The other characters in the novel were sadly not as developed as that of Chalice. Aydin, her Moorish love interest and also under the same gargoyle curse, was intriguing and mysterious but without much of an individual personality. I did really love that Aydin wasn't a typical WASPy character, but his story arc felt sadly neglected for much of the story. He's charming but lacks any emotional depth and I never rooted for him the way one ought to for a charming man. I also never bought the love connection between Chalice and Aydin, and as this is a partially driving force for the plot it was a problem for me for much of the story. Aydin is so reserved and withdrawn, all the urges come from Chalice and seem forced and unnatural for the character. Gavin, the villain, has almost no characterization at all. I much prefer morally grey, interesting villains as opposed to the cut-and-dried, starkly evil, with no explanation Force of Evil.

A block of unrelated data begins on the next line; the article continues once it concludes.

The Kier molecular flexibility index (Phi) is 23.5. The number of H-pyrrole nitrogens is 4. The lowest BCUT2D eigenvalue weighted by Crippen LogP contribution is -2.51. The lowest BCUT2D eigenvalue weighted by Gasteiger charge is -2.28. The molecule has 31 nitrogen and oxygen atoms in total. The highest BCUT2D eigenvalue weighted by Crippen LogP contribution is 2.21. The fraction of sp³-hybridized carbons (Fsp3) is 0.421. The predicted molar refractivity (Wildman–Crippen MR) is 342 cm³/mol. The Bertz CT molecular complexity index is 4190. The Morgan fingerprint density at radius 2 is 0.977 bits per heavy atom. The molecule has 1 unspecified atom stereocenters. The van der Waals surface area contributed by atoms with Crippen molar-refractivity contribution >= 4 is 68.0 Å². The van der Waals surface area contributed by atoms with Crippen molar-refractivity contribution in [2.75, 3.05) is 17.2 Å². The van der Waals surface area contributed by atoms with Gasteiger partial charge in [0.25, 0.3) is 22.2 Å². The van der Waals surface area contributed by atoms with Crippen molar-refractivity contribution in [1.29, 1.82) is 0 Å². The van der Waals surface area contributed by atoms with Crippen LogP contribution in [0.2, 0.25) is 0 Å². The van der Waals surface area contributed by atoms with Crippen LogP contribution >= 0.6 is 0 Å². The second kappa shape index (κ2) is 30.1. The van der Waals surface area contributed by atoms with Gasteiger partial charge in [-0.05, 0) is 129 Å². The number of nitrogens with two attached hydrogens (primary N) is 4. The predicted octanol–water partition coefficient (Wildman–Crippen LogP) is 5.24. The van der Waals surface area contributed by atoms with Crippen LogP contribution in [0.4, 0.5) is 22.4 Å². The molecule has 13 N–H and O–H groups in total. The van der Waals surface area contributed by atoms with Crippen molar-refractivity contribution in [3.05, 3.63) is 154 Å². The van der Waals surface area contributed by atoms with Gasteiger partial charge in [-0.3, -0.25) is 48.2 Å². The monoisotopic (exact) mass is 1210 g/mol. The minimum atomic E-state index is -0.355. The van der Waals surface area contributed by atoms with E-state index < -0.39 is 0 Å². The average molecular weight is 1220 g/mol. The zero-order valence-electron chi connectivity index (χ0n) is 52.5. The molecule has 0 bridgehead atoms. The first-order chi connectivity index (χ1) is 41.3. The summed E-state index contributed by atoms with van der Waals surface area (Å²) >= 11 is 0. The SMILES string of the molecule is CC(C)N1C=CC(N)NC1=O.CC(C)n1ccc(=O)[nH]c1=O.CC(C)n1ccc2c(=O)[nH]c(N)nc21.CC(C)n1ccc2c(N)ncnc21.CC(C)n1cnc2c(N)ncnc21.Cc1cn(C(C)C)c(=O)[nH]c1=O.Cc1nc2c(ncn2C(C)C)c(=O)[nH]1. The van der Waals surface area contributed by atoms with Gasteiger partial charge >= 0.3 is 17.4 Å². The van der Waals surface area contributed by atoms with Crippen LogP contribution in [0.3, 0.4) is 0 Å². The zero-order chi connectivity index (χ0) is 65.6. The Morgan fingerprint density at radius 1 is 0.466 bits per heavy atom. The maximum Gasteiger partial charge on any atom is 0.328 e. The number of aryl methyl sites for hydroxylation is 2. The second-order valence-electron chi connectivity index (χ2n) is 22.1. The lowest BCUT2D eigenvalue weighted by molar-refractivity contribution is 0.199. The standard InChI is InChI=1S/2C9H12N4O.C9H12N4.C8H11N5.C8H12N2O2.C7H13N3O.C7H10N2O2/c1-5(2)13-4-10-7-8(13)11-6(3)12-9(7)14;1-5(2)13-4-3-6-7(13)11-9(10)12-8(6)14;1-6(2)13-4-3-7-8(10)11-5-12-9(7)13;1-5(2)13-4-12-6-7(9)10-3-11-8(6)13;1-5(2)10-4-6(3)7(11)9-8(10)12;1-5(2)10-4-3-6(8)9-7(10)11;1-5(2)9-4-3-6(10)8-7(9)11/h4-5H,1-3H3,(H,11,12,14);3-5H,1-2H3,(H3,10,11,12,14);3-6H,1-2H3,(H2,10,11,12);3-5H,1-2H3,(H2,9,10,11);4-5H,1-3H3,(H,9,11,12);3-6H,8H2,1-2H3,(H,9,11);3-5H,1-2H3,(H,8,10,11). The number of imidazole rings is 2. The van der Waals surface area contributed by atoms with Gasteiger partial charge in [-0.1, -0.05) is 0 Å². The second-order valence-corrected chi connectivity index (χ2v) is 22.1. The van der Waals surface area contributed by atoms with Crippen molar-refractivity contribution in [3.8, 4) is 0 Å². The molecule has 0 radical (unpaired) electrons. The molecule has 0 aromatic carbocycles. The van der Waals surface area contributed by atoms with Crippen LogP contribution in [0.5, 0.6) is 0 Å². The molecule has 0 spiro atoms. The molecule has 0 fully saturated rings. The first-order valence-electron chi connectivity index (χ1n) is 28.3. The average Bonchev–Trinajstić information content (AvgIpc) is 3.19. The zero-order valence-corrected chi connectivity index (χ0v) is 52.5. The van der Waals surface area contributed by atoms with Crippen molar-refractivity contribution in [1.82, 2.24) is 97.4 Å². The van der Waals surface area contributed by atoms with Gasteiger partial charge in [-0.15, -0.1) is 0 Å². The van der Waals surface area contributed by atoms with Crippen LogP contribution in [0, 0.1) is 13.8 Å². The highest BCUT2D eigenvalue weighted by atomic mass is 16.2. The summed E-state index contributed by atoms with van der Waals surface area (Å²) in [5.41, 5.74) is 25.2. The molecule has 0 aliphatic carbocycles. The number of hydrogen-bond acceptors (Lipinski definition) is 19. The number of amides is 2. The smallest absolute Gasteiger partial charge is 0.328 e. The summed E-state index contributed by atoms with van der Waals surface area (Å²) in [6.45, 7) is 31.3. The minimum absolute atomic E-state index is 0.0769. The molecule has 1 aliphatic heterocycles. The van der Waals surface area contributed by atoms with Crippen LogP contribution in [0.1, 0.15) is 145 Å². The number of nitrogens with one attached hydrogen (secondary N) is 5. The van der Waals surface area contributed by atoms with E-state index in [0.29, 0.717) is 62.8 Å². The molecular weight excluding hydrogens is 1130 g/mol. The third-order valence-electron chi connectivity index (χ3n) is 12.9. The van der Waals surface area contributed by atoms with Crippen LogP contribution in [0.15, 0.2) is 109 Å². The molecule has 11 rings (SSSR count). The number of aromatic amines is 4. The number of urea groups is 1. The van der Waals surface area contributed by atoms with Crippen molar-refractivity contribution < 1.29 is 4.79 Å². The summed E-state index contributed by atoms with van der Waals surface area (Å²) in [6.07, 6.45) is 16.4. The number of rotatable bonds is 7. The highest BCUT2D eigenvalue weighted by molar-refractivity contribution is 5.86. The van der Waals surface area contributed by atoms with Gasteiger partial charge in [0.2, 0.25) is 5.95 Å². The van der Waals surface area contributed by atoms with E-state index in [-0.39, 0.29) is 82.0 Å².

What I did really like: the magic. Creative ideas for aspects of magic are my favorite (i.e. the Abhorsen trilogy, Mistborn series, Spellwright novels, etc. for unique and original magical powers) and this book had varied applications. Besides the super-sense strength of Chalice, there was (among other references) a "Native American relic with the power to  cause cancer instead of cure it" or "[...] a picture frame that told the future by revealing how the subject in the photo would change over the years." Another idea I've yet to see in another novel: Aydin has the power to "lose [his] solid mass" and in effect, become an incorporeal ghost. The differences in abilities for each character hint at a wide variety of strengths and possibilities for this world of the author's. Also, the mythos of the Fallen angels was a nice twist on the current nephilim craze in paranormal/supernatural/urban fantasy fiction; the angel Barachiel is present for very little time but figures into most of my theories. I can appreciate innovation and creativity and Duvall excels in such areas.